>
    > If someone is unconscious or in need of CPR, I wouldn't give them a nitro. If they complained of
    > classic, crushing chest pain, it might very well help. However, I wonder if the Good Samaritan
    > laws would cover an unlicensed person giving someone prescription meds. I think you would be at
    > serous risk. I, personally, would not do it.

    Yes, on further thought, I think you're right in this regard.

    > I don't know where you live. In my town, we have excellent EMS services. The average time from
    > calling 911 to having personnel on site is five minutes. The fire dept often shows up before they
    > do and they keep nitro in their little red boxes. Five minutes seems like a lifetime in such a
    > situation but if good CPR is administered, it isn't too long to wait.

    We seem to have excellent response times as well - plus the town's small and the hospital's fairly
    centrally located.

    Thanks Juliane for the thoughtful post - I believe I recall reading your posts on one of the diet
    groups months back (you're a nurse, right? and you once posted about an obese patient who died from
    lack of family caring?) - I always found your advice and commentary helpful and informative.
     
  9. Owen Lowe

    Owen Lowe Guest

    In article <[email protected]>,
    "Dr. Andrew B. Chung, MD/PhD" <[email protected]> wrote:

    > Nitroglycerin should only be administered per a doctor's instructions.

    I guess I thought as much, but just didn't know if the harm would be greater than the good for a
    layperson to administer.
     
  10. Julianne

    Julianne Guest

    "Owen Lowe" <[email protected]> wrote in message
    news:[email protected]...
    > In article <pln%[email protected]>,
    > "Julianne" <[email protected]> wrote:
    >
    > > First of all, carrying nitro in your pocket at the gym might not be such
    a
    > > good thing. It is heat sensitive and doesn't last very long. While
    you
    > > are working out, I might set the container elsewhere to prevent it from overheating.
    >
    > I usually take it out of my pocket for my running - even that little bottle seems to get annoying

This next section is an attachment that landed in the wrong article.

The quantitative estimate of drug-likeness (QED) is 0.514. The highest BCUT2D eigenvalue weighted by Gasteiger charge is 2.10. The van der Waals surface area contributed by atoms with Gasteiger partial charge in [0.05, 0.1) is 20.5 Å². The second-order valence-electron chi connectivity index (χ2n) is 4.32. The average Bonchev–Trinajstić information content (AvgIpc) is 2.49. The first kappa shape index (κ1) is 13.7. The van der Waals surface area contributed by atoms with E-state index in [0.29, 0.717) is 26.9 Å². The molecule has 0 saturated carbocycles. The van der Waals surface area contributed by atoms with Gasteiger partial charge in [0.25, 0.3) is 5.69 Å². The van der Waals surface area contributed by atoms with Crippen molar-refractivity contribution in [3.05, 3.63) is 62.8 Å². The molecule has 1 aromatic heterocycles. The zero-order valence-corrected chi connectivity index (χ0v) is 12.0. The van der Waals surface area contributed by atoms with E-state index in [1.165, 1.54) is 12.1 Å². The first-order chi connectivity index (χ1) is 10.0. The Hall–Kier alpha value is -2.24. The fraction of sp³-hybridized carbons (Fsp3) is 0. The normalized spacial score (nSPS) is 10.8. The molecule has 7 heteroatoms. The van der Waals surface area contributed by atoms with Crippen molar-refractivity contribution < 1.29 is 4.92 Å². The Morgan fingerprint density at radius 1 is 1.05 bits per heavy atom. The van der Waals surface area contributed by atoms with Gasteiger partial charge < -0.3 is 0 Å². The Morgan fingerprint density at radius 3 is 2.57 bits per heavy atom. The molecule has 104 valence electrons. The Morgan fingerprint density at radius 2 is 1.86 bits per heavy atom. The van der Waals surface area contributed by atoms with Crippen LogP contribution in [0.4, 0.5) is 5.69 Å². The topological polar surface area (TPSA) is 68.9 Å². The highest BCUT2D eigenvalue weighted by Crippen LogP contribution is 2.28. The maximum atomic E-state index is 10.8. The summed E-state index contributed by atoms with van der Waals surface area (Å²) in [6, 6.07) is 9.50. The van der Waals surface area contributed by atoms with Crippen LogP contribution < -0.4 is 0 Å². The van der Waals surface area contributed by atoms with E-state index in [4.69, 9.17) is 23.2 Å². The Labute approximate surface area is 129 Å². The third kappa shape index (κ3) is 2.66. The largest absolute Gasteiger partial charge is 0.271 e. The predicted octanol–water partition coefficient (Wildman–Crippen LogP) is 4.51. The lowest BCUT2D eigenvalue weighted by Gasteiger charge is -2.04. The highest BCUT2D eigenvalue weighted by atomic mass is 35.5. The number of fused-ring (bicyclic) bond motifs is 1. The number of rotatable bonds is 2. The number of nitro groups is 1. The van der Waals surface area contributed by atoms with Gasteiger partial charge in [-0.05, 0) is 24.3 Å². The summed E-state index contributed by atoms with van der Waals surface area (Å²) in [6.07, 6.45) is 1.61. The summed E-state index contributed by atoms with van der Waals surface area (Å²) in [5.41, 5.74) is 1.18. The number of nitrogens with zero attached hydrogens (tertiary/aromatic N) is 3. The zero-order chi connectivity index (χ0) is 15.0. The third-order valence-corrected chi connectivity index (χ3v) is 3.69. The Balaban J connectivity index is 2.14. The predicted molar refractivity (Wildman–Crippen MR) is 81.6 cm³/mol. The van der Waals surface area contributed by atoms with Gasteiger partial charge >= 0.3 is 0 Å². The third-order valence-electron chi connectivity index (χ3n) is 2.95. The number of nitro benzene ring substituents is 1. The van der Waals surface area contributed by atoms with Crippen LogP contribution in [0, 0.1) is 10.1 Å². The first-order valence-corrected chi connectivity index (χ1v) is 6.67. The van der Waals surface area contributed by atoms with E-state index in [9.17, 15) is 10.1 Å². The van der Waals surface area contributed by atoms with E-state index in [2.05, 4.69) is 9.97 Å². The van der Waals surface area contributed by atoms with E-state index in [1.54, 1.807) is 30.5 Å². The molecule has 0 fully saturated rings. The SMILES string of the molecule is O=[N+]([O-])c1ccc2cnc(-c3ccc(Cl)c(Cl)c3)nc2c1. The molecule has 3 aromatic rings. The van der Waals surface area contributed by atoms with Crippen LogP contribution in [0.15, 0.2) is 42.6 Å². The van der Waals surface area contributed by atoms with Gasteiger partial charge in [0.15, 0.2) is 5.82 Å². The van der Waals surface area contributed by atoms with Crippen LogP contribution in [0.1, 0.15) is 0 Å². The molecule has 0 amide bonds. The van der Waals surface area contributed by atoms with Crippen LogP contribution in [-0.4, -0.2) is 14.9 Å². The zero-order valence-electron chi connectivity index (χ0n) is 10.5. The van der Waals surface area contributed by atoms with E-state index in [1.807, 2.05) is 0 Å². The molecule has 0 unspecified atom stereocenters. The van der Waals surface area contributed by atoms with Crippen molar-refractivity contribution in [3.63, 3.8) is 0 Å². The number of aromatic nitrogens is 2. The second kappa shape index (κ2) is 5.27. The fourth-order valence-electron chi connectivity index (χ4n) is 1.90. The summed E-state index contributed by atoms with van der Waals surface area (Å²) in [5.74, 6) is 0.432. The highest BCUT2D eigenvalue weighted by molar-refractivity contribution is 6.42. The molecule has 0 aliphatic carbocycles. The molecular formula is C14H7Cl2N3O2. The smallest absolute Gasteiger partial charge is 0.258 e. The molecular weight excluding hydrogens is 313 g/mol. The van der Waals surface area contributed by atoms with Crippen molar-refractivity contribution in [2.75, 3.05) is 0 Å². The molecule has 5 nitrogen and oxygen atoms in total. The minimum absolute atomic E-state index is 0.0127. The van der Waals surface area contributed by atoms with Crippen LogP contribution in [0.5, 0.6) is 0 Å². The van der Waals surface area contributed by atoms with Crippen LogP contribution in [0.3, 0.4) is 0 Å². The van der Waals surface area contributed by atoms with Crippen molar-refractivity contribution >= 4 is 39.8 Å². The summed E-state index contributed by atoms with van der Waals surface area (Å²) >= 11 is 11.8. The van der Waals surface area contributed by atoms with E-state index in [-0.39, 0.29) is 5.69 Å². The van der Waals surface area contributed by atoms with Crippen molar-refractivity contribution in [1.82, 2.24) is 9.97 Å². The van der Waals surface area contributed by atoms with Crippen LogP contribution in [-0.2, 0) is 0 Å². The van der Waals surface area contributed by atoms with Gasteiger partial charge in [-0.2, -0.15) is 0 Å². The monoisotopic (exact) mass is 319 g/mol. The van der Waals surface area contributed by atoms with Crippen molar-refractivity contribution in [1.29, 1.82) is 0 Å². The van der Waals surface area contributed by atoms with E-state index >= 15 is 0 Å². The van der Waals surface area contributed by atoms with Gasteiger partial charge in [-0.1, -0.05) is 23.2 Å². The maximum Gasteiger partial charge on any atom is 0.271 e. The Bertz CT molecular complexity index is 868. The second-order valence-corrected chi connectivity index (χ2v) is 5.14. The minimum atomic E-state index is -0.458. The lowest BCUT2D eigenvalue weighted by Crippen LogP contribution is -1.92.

> after a while. I also toss the bottle after 6 months and replace it with a new one just for the
    > heat issue.
    >
    > > Nitro only lasts a few minutes. It can cause a serious drop in blood pressure which is why it is
    > > always a good idea to sit down or lie down
    after
    > > taking it. The main danger of this is falling.
    > >
    > > If someone is unconscious or in need of CPR, I wouldn't give them a
    nitro.
    > > If they complained of classic, crushing chest pain, it might very well
    help.
    > > However, I wonder if the Good Samaritan laws would cover an unlicensed person giving someone
    > > prescription meds. I think you would be at serous risk. I, personally, would not do it.
    >
    > Yes, on further thought, I think you're right in this regard.
    >
    > > I don't know where you live. In my town, we have excellent EMS
    services.
    > > The average time from calling 911 to having personnel on site is five minutes. The fire dept
    > > often shows up before they do and they keep
    nitro in
    > > their little red boxes. Five minutes seems like a lifetime in such a situation but if good CPR
    > > is administered, it isn't too long to wait.
    >
    > We seem to have excellent response times as well - plus the town's small and the hospital's fairly
    > centrally located.
    >
    > Thanks Juliane for the thoughtful post - I believe I recall reading your posts on one of the diet
    > groups months back (you're a nurse, right? and you once posted about an obese patient who died
    > from lack of family caring?) - I always found your advice and commentary helpful and informative.

    You're welcome. Thank you for the kind words!

    j